Definition & Language: Making Sense of Ideology, Cultural Studies & Marxism

Media is a powerful force in the world we live in. I don’t think you’ll find anyone who disagrees with that statement in our class. The question on everyone’s minds though is, what does media tell us? How does it shape us, in both conscious decisions and in our subconscious? It’s only fitting that this topic of discussion winds up being an endless source of fascination for media-saturated students such as ourselves, but after reading these several texts, I kept finding myself searching for examples and only ending up with more questions, but without the vocabulary or the experience to articulate my concerns and questions.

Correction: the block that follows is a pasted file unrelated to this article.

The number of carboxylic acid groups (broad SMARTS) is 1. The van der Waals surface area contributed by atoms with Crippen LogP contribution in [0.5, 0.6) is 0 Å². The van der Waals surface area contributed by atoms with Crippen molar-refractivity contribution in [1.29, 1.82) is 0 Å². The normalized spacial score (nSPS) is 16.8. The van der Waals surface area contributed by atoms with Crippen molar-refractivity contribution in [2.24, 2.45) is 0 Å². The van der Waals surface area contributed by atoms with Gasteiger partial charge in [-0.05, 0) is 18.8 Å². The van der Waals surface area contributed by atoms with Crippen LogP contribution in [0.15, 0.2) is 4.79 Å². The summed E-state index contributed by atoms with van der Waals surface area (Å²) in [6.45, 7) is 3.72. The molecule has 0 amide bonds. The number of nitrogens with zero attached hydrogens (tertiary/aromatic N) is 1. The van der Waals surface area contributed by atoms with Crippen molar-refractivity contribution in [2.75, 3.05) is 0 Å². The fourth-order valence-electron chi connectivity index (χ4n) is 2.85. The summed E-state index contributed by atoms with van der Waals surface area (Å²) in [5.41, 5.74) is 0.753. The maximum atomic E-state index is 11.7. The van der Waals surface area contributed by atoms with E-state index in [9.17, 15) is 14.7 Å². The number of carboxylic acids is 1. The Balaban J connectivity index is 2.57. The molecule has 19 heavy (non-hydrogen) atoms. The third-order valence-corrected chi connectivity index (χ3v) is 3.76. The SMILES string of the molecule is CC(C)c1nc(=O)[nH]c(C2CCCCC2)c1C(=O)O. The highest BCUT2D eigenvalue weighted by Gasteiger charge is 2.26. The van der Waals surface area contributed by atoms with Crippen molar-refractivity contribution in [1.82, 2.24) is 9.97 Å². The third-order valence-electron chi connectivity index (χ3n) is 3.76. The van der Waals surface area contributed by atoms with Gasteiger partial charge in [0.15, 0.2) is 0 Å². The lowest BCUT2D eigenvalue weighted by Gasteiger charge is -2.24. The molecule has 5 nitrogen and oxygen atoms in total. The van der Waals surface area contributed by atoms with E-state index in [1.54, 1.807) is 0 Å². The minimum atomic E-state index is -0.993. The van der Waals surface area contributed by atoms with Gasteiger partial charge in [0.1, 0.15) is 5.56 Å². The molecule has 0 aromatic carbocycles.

In this sense, Douglas Kellner’s “Toward a Critical Media/Cultural Studies” is a beautiful place to start. Kellner talks about our society as a dominant force in which individuals’ meanings are fixed. There are a certain sets of norms and values that are constantly perpetuated by the endless cycle of media, but he goes on to ask, how do we make sense of this relationship? Kellner calls for an investigation of media where readers negotiate the meanings of texts. Kellner before he begins to dissect specific aspects of these studies, such as contextualizing media products, looking what goes into production and how it is distributed, as well as how these texts are received. While reading this portion, I couldn’t help but think of Batman Beyond which was a re-hash of the popular Batman:Animated Series from the early 90s. Since the demise of Batman Beyond, executives have been quite frank about the reasoning behind bringing Batman back for a younger generation and with a flashier look. They wanted to sell toys. This type of capitalistic logic seems to be exactly what Kellner is talking about with this section. However, Kellner seems wary of reducing these media phenomenon to strictly dollars and cents. He suggests that there are cultural factors at work as well, such as race or gender, which are constantly competing with the economic factors. At this point, the article turns to more image-based interpretations of film, such as semiotics, genre analysis and textual analysis, particular areas of interest for me in the realm of horror. While Kellner does an adequate job of exploring how images put forth certain meanings, particularly his brief discussion of There Will Be Blood, Carol Clover does such a beautiful and thorough job of it in her iconic text, Men, Women, and Chainsaws that I found myself relying more on that text when Kellner’s examples fell short. The rest of the text dealt with audience reception and the increasing focus on that particular field. It dealt with the emergence of fan studies in passing, but focused more on the influence that media texts have on their audiences. However, the most interesting part of this section for me was the discussion of oppositional readings, how “outsiders” may resist the dominant reading of a certain text to appropriate its own meaning, such as in the homeless shelter and how Die Hard was interpreted by that specific audience as a celebration of the destruction of authority. Kellner ends with this idea that none of these critical approaches he’s discussed are perfect, but the goal of the critical media and cultural studies student is constantly evolving and that it exists outside the realm of study, and should be practiced in real life as well.